Long Now archival initiative: There are other interesting leads such as the Rosetta Disc project by the Long Now museum, which is a project to write microscopically scaled pages of the Genesis in every languages on earth the Genesis got translated to. This is a great project, which is the first to offer a medium that allows to store 50 MB for really very long term cold storage (since it's written in carbon), and with future-proof access since you only need a magnifier to access the data (no weird format specifications nor technological hassle to handle such as the violet beam of the BluRay, just need a magnifier!). However, these are still manually made and thus estimated to cost about $20K, which is a bit too much for a personal archival scheme I guess.
Internet-based solutions: Yet another medium to cold store your data is over the net. However, cloud backup solutions are not a good fit, for the primary concern than the cloudhosting companies may not live as long as you would like to keep your data. An alternative is to rent your own private server online, and if possible, choose one with automatic mirroring/backup of your data in case of hardware failure on their side (a few ones even guarantee you against data lost in their contracts, but of course it's more expensive). This is a great solution, first because you still own your data, and secondly because you won't have to manage the hardware's failures, this is the responsibility of your host. And if one day your host goes out of business, you can still get your data back (choose a serious host so that they don't shutdown over the night but notify you beforehand, maybe you can ask to put that onto the contract), and rehost elsewhere.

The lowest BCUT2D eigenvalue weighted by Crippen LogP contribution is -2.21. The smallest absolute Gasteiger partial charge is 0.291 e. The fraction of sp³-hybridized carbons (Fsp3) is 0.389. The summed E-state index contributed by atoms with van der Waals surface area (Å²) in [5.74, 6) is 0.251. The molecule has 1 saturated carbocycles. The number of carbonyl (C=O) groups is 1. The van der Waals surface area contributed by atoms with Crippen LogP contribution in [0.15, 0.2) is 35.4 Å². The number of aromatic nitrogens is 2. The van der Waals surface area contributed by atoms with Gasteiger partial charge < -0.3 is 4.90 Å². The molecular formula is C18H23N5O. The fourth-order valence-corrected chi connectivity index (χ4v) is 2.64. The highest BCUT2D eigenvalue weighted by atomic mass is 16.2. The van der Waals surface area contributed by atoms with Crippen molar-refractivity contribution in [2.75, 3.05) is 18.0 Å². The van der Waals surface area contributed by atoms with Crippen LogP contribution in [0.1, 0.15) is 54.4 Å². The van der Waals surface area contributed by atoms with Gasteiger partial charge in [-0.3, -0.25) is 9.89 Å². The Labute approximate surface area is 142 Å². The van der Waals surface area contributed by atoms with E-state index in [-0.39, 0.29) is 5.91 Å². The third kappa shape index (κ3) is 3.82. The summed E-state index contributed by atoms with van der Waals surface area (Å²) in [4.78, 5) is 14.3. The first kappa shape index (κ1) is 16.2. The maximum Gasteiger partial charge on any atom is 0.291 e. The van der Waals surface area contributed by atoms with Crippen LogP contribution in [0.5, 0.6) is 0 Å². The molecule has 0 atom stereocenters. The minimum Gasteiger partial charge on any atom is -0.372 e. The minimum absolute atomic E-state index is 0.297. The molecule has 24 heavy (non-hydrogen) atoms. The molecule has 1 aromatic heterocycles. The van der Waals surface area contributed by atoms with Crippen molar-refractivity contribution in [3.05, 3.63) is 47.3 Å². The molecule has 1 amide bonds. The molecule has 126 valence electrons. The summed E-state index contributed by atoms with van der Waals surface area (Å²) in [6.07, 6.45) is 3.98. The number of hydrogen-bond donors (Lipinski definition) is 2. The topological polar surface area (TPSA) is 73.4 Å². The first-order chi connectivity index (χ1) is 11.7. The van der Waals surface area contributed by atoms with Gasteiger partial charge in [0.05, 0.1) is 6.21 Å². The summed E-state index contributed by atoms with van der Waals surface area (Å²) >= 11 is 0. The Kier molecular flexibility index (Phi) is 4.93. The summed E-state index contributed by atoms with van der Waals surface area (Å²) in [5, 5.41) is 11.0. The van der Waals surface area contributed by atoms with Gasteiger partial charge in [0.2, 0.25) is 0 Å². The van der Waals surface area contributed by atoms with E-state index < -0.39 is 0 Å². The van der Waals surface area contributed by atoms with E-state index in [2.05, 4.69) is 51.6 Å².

If you don't want to hassle of setting up your own private online server, and if you can afford it, Amazon offers a new data archiving service, called Glacier. The purpose is exactly to cold store your data for the long-term: thus, it costs a lot to store data on a Glacier, but it costs even more to get back this data, as this service is made to store data out of reach, not to keep data that you want to often access. This means that this service quotes prices for writing data, but also for reading them. This service has a huge cost, but it may be a good deal for some of your most sensible data (ie: if you have a few text files or images that are VERY sensible, since this kind of data is usually of small size, it won't cost you very much to store in a Glacier).